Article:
Go ahead and get fat this winter in the Adirondacks - Tires, I mean. For your bike. Get fat tires for your bike.

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by Andy Bates

Go ahead and get fat this winter in the Adirondacks - Tires, I mean. For your bike. Get fat tires for your bike.

Say you’re like me, and you can’t downhill ski. Your body just ends up in a tangled heap. Try cross-country, everybody says, it’s easier, but when you do, your skis inevitably cross and the same thing happens, only you flail around in a painfully laughable slow-motion pantomime of skiing before you crumble to the ground.

Ok, snowshoe then? A fine suggestion, and worthwhile to be sure. But man, sometimes you want to go fast. Or at least a little faster.

So, what’s someone like me left with? Until a few years ago, very little, I’m afraid. And wouldn’t you know it, this fat tire bicycling thing comes around, and I’m left asking, “Where were you when I needed you, fat bike?” Well, you’re here now, I think.

If you’ve never seen one before, you might laugh and ask yourself, “Why? Why would they put such clown shoes on an otherwise normal, seemingly well-adjusted bicycle?”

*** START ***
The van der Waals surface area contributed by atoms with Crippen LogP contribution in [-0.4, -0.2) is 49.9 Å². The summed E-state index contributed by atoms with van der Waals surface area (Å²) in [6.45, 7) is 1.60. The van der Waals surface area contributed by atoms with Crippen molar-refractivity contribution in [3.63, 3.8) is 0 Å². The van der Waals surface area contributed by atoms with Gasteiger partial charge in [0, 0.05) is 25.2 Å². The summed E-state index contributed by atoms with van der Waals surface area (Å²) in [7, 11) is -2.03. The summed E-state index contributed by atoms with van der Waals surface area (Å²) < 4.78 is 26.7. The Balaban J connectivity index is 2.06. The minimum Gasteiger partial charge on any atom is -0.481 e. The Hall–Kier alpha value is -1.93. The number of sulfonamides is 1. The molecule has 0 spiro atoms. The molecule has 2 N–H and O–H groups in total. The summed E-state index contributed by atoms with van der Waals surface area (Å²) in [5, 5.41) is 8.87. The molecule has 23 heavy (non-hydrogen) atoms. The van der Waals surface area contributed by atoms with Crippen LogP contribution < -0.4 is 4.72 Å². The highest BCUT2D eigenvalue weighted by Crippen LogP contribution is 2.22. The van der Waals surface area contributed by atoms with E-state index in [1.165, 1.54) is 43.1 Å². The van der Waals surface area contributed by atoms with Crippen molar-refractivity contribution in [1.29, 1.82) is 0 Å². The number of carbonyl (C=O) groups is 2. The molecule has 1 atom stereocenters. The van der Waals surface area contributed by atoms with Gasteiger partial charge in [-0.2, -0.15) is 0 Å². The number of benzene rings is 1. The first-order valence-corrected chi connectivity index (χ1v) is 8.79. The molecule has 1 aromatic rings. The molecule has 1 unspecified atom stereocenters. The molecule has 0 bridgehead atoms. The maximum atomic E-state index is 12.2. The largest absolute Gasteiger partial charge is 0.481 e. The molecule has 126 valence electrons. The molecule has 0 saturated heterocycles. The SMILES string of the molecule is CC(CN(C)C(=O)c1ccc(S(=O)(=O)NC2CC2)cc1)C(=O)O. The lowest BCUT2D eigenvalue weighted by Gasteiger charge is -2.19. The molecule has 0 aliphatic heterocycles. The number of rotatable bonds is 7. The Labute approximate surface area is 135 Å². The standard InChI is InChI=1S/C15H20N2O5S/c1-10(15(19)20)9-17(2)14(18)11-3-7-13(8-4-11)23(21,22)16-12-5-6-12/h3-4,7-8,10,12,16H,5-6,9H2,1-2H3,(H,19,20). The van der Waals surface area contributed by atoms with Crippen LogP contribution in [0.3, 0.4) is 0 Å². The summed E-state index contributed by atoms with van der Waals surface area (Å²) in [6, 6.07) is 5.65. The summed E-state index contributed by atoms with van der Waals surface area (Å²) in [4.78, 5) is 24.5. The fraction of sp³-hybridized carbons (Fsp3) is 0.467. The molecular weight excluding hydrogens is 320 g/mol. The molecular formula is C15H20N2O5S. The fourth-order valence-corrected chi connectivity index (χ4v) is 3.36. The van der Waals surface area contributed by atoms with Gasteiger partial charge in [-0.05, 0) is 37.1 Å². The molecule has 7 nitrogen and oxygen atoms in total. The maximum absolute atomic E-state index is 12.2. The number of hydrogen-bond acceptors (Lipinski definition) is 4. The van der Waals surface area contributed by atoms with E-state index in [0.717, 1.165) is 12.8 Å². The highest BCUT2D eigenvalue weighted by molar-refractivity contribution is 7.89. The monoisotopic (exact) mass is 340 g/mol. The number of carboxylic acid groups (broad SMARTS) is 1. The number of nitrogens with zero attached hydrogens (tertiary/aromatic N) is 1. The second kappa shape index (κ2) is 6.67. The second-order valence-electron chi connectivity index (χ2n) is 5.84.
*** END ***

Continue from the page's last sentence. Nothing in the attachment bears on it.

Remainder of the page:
Admittedly, it does kind of look like a toddler stuck some toothpicks into a couple of chocolate glazed doughnuts, but if you’ve ever taken off on a regular old mountain bike in the middle of a snowstorm to get some pizza, you may have noticed how easily — almost-assuredly — you will crash. It’s how my friend Johnny broke his ankle, in fact. That’s because most mountain bike tires run around two-and-a-half inches wide, with a PSI (pounds per square inch) in the mid-20s. They sink, squib out, and send you to the ER. Fat tires, however, run four to five inches wide, and you only inflate them to between six and eight PSI.

As Shane Kramer, a bike technician at Placid Planet Bicycles in Lake Placid, told me, those dimensions mean more tire comes in contact with the riding surface, which means more traction. And, coupled with the low pressure, it almost feels like floating when you’re on one.

“It’s hard not to giggle when you see them,” Kramer admits. “They’re just kind of playful looking, and when you’re out, it definitely brings back the feeling of being a kid, just kind of messing around in the snow.”

Basically, if you know how to ride a bike, you know that feeling. But, like any outdoor winter activity in the mountains, there are some things you’ll want to keep in mind before heading out.

Number one is dressing appropriately. If you cross-country ski or snowshoe, you can pretty much dress exactly as you would for that. If you don’t, “dressing appropriately” means a few things.

First, no cotton. You’re going to work up a sweat on the fat bike, especially if it’s been a while since you’ve cruised on two wheels, and cotton will basically become an ice suit. So, start with a good thermal base layer made of moisture-wicking material (your synthetic polyesters, your merino wool blends, whatever feels most comfortable against your skin).